September 4


When is Self Harm Awareness Month? Find out now!

By Joshua Turner

September 4, 2023

Self-harm is a serious issue that affects many people, but it is often misunderstood. It is a coping mechanism that some people use to deal with emotional pain. It can be challenging to understand why someone would hurt themselves, but it is vital to remember that it is not a choice but a symptom of an underlying issue.

Self-harm awareness month is an annual event that takes place in March. This month’s goal is to raise awareness about it and reduce the stigma.

During this month, many organizations and individuals work to educate others about it and to provide resources for those who may be struggling. It should not be ignored or dismissed but requires understanding and support.

Key Takeaways

Understanding Self-Harm

Defining Self-Harm

Self-harm is an intentional and self-inflicted behavior that causes physical harm to oneself. It is often a coping mechanism for individuals who are experiencing intense emotional pain and cannot find a way to express or manage their emotions. It can take many forms, including cutting, burning, punching, etc.

Common Behaviors

Some common behaviors associated with self-injury include cutting, burning, hitting oneself, pulling hair, and scratching. It is not limited to these behaviors, and individuals may engage in other forms of hurting themselves physically.


The act can be performed using various methods, including sharp objects, burning, hitting oneself, and scratching. It is important to note that it is not limited to physical harm; individuals may also engage in it through substance abuse, risky behaviors, and other harmful activities.

Who is at Risk


Adolescents are a high-risk group for this behavior. The pressures of adolescence, such as academic stress, peer pressure, and hormonal changes, can lead to overwhelming emotions and a sense of hopelessness.

Adolescents who experience mental health issues, such as depression, anxiety, and bipolar disorder, are at an even higher risk of engaging in self-harm behavior. Parents, teachers, and caregivers should be aware of the warning signs and seek help for adolescents who may be struggling.


Adults who have experienced trauma, such as abuse or neglect, may turn to self-harm as a coping mechanism. Those who struggle with mental health issues, such as anxiety and depression, are also at risk for engaging in self-injury.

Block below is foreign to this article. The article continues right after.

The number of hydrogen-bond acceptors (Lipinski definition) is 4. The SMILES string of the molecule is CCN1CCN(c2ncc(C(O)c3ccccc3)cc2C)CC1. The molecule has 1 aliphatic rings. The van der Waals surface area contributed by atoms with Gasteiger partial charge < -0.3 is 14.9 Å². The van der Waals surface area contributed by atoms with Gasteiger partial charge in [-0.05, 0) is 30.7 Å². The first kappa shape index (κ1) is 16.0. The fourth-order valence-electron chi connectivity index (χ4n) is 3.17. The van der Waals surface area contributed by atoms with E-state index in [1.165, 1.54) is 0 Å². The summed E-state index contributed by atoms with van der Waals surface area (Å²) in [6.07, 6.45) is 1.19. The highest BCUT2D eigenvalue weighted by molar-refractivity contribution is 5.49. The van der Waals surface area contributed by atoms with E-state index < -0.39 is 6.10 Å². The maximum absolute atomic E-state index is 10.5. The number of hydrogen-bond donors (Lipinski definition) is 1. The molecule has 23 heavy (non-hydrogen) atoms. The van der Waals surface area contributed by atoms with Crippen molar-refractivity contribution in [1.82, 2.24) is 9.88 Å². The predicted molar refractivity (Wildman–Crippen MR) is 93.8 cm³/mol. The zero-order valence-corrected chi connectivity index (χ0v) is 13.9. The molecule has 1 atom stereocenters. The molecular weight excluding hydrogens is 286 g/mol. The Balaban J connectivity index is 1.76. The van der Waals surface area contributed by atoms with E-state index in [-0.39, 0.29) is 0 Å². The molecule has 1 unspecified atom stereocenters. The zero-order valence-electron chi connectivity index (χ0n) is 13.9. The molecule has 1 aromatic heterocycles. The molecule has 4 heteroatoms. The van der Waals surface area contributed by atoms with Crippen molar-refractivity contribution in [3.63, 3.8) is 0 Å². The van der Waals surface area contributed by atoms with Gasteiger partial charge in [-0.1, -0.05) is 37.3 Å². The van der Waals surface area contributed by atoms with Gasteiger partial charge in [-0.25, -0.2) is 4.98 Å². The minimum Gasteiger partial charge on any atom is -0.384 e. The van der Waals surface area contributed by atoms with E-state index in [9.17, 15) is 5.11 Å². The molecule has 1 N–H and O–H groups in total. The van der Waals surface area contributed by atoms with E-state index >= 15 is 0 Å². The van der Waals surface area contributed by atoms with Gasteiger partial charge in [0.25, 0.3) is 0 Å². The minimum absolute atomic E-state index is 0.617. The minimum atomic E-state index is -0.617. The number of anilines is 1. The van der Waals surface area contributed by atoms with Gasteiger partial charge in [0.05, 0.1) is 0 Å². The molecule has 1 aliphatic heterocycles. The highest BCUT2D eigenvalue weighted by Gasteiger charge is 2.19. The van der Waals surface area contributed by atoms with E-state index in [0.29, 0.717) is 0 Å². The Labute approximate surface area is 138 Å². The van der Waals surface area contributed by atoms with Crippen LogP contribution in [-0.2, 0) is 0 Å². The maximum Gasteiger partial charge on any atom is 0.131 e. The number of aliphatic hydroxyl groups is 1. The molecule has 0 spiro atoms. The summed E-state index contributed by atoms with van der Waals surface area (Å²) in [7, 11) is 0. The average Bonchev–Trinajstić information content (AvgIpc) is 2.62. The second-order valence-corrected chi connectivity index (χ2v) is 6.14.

Adults must seek help from mental health professionals and develop healthy coping mechanisms to manage their emotions.

Mental Health and Self-Harm


Depression is a mental illness that affects millions of people worldwide. It is often characterized by sadness, hopelessness, and a lack of interest in once-enjoyable activities.

Individuals with depression may turn to self-harm to cope with their emotions. They may feel it is the only way to release their pain and relieve their suffering.


People with anxiety may experience intense fear, worry, and panic. They may turn to hurting themselves to cope with these overwhelming emotions. It can temporarily relieve anxiety, but seeking professional help to address the underlying issues is critical.

Eating Disorders

Eating disorders are mental illnesses characterized by abnormal eating habits. They can lead to physical and emotional health problems, including self-injury.

People with eating disorders may resort to the behavior to cope with the intense emotions that come with these illnesses.

Borderline Personality Disorder

Borderline personality disorder (BPD) is a mental illness that is characterized by intense and unstable emotions, impulsive behavior, and a distorted sense of self. People with BPD may turn to self-injury as a way to cope with their intense emotions and feelings of emptiness.

Emotions and Self-Harm


Pain is a complex emotion that can drive individuals to hurt themselves. Some people use it as a way to distract themselves from physical pain or to release emotional pain. Individuals may also use it to feel something other than physical or emotional pain.

Guilt and Shame

Guilt and shame can be overwhelming emotions. Individuals may feel guilty or ashamed about past actions or behaviors, leading to negative self-talk and self-blame. Self-harm may be used as a way to punish oneself for perceived wrongdoings.

Anger and Frustration

Anger and frustration can be difficult to manage, and individuals may inflict pain on themselves to release these feelings. It may be used as a way to regain control or to express anger physically.


Individuals may hurt themselves to deal with feelings of isolation and disconnection from others. It may also be used to feel something, even if it is pain.

Self-Harm as a Coping Mechanism

Understanding the Role of Endorphins

Self-harm releases endorphins, which are natural painkillers that can provide a sense of relief and calmness. However, the relief is only temporary, and the long-term effects can be harmful.

Healthy Coping Skills

Some healthy coping skills include deep breathing, mindfulness, exercise, and talking to a trusted friend or therapist. Finding what works for you may take time, but it is worth the effort to develop healthy coping skills that can provide long-term relief.